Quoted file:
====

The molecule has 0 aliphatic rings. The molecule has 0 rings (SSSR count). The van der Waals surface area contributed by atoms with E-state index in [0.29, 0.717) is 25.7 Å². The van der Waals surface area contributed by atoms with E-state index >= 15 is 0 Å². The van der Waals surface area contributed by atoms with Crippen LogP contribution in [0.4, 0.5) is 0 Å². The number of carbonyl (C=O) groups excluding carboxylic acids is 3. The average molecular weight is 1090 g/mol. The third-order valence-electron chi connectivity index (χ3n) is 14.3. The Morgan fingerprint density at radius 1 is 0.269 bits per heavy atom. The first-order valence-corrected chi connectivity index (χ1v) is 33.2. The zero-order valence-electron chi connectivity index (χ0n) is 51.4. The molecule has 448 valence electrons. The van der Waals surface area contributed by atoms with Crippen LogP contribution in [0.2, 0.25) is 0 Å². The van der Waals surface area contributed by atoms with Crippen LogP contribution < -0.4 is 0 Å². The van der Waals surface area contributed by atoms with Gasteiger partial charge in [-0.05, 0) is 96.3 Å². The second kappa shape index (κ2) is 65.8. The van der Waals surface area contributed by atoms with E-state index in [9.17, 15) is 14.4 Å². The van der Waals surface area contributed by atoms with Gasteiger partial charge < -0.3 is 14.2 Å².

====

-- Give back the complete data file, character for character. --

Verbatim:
The molecule has 0 aliphatic rings. The molecule has 0 rings (SSSR count). The van der Waals surface area contributed by atoms with E-state index in [0.29, 0.717) is 25.7 Å². The van der Waals surface area contributed by atoms with E-state index >= 15 is 0 Å². The van der Waals surface area contributed by atoms with Crippen LogP contribution in [0.4, 0.5) is 0 Å². The number of carbonyl (C=O) groups excluding carboxylic acids is 3. The average molecular weight is 1090 g/mol. The third-order valence-electron chi connectivity index (χ3n) is 14.3. The Morgan fingerprint density at radius 1 is 0.269 bits per heavy atom. The first-order valence-corrected chi connectivity index (χ1v) is 33.2. The zero-order valence-electron chi connectivity index (χ0n) is 51.4. The molecule has 448 valence electrons. The van der Waals surface area contributed by atoms with Crippen LogP contribution in [0.2, 0.25) is 0 Å². The van der Waals surface area contributed by atoms with Crippen LogP contribution < -0.4 is 0 Å². The van der Waals surface area contributed by atoms with Gasteiger partial charge in [-0.05, 0) is 96.3 Å². The second kappa shape index (κ2) is 65.8. The van der Waals surface area contributed by atoms with E-state index in [9.17, 15) is 14.4 Å². The van der Waals surface area contributed by atoms with Gasteiger partial charge < -0.3 is 14.2 Å².